Due to the lack of undisturbed mast measurements in the SCADA, we derive the inflow conditions from the filtered SCADA dataset. We estimate an “equivalent” wind speed based on either the 10 min SCADA's power or pitch angle values in combination with the manufacturer's power curve or the average pitch curve extracted from the SCADA. The inflow reference wind speed is computed as the average equivalent wind speed for groups of four undisturbed turbines as shown in Table 1. A group of four turbines is used to robustly estimate the inflow wind speed and 10 different sectors are needed to avoid the influence of Djursland and the island of Anholt. The inflow reference wind direction is computed as an average yaw position for pairs of undisturbed wind turbines listed in Table 1. The yaw position calibration is performed as in Rodrigo and Moriarty (2015). The turbines that we use to derive the inflow conditions are shown in Fig. 1b.

We perform simulations of the wind climate over a region covering the Anholt
wind farm using the WRF version 3.5.1 model. Simulations are carried out on
an outer grid with horizontal spacing of 18 km × 18 km (121 × 87 grid points),
a first nested domain of 6 km × 6 km (280 × 178 grid points), and a second nest with its center in the middle of Jutland,
Denmark, of 2 km × 2 km (427 × 304 grid points). The simulations
use 41 vertical levels from the ground to about 20 km. The lowest 12 levels
are within the 1000 m of the surface with the first level at ∼ 14 m.
Initial boundary conditions and fields for grid nudging come from the
European Centre for Medium-Range Forecasts ERA-Interim Reanalysis
(Dee et al., 2011) at 0.7^{∘} × 0.7^{∘} resolution. Other choices in
the model setup are standard and commonly used in the modeling community.
Further details regarding the simulations are provided in Peña and Hahmann (2017).
Figure 2 shows the Anholt wind climate at hub height
at a WRF grid point in the middle of the wind farm based on the WRF hourly
outputs for 2014 (the model is run for 1982–2015). The model output is
logarithmically interpolated to hub height. Most winds come from the west,
south-southwest, and southeast directions and winds between 5 and 15 m s^{−1} are the most
frequent (the all-sector mean wind speed is 9.23 m s^{−1} at hub height).

We use three different wake models: the Park wake model with the
commonly used offshore value of *k*=0.04, the G. C. Larsen model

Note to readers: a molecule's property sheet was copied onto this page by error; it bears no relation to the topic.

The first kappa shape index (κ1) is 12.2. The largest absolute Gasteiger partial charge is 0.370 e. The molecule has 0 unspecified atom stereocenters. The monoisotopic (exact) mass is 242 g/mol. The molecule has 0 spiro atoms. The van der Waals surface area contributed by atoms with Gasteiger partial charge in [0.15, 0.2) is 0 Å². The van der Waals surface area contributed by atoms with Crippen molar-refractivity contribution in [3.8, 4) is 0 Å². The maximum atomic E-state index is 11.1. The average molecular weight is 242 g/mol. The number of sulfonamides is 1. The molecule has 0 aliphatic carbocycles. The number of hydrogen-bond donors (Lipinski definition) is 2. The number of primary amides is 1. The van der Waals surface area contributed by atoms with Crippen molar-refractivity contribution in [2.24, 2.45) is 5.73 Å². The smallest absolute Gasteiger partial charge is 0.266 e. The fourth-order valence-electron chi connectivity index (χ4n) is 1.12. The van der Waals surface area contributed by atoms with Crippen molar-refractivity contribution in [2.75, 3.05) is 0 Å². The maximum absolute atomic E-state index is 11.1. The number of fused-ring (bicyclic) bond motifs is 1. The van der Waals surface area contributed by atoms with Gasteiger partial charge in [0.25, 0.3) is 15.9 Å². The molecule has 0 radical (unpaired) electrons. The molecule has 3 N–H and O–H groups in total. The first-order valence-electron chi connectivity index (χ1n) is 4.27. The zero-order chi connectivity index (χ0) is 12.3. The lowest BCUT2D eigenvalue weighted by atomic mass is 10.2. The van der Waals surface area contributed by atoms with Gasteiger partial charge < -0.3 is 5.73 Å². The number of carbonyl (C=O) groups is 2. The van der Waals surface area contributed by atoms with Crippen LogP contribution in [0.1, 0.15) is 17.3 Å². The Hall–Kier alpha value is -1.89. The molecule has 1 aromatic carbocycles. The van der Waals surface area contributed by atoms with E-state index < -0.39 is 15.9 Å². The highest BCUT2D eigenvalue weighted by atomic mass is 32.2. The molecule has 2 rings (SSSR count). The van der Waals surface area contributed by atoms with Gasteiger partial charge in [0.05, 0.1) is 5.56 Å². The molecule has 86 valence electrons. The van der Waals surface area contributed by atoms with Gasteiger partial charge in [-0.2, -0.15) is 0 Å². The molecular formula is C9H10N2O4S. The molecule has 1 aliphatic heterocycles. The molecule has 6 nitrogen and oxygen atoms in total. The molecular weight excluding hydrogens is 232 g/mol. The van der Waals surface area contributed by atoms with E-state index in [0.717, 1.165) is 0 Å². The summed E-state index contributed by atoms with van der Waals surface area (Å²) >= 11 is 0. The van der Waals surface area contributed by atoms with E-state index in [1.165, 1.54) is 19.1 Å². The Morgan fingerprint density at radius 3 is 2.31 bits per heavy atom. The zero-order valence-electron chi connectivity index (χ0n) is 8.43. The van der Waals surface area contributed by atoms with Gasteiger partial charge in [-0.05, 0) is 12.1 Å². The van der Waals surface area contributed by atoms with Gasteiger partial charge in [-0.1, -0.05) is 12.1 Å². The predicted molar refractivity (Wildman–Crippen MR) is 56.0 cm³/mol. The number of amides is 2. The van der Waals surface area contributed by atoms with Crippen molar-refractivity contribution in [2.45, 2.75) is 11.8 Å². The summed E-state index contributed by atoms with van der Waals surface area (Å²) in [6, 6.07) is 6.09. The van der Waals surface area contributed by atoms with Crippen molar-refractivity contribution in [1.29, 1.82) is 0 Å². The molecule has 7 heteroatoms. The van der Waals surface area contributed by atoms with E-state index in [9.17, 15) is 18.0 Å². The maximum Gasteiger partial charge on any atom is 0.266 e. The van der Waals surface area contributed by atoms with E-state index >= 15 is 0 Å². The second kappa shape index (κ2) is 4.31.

(Larsen, 2009), and Fuga (Ott et al., 2011). The first two are engineering
wake models and Fuga is a linearized flow solver of the steady-state RANS
equations using an actuator-disk approach. For the two engineering wake
models, the local wake deficits *δ*_{i} are superposed to compute the
speed deficit at the *n*th turbine. This is performed in two different ways:
linearly ${\sum}_{i=\mathrm{1}}^{n}{\mathit{\delta}}_{i}$ and as a quadratic sum
${\left({\sum}_{i=\mathrm{1}}^{n}{\mathit{\delta}}_{i}^{\mathrm{2}}\right)}^{\mathrm{1}/\mathrm{2}}$.

Due to the high computational efficiency of these wake models, we can easily
perform wake analyses over given wind-speed and wind-direction ranges and
AEP-like calculations using the values in the time series (no need for
distributions). For the latter calculations, we create lookup tables (LUTs)
for each wake model, which contain the total wind-farm power output for
specific undisturbed wind directions and wind speeds. Figure 3 shows a comparison of the efficiency of the
wind farm (Eq. 1) predicted by the wake models. All wake
models show the highest wake losses at the directions in which most wind
turbines are aligned, i.e., at ∼ 160 and 340^{∘}, and 45 and 235^{∘}.
At 5 m s^{−1}, the Park linear model generally shows the highest wake
losses followed by Larsen linear and Fuga models (within the direction in
which
turbines are most aligned). At 5 and 10 m s^{−1}, *η* ∼ 0.9 for all
wake models excluding the most aligned directions, with the Larsen quadratic and
Park linear models showing the highest and lowest efficiencies,
respectively.

One way to account for the effect of the horizontal wind-speed gradient within a wind farm, which is not the result of wake effects themselves, on the wind-farm power output is by estimating the wake losses using the undisturbed wind speed and direction at each individual turbine position for each time realization as inflow condition instead of using a single undisturbed wind speed and direction as it is commonly performed. At each turbine position, we will therefore have both a time series of velocity deficits (and thus power values) because of the change with time of inflow conditions and a time series, with a number of members equal to the number of turbines in the farm, of velocity deficits for each inflow condition experienced by each turbine for each time realization. Then, the wind-farm power time series, as an example, can be estimated by averaging the power resulting from all inflow conditions for the same time realization (for the Anholt case this means 111 conditions) and then averaging the results of all turbines. This is hereafter known as a gradient-based analysis. The wind and inflow at each turbine must be undisturbed and so mesoscale model simulations over the wind-farm area (without the wind farm) are an obvious option to estimate the wind climate at each turbine position.

Due to the very high efficiency of the Park model (in a MATLAB script it takes milliseconds to perform one simulation of Anholt for a single inflow wind speed and direction), when using the WRF hourly time series, we can perform 111 simulations (i.e., 111 different inflow conditions that are interpolated from the WRF grid into the turbine positions) in a couple of seconds. Thus, we can perform a gradient-based AEP analysis with hourly WRF winds in just few hours. It is important to note that we can perform traditional (i.e., with a single inflow condition per time realization) AEP calculations with all wake models much faster using pre-computed LUTs.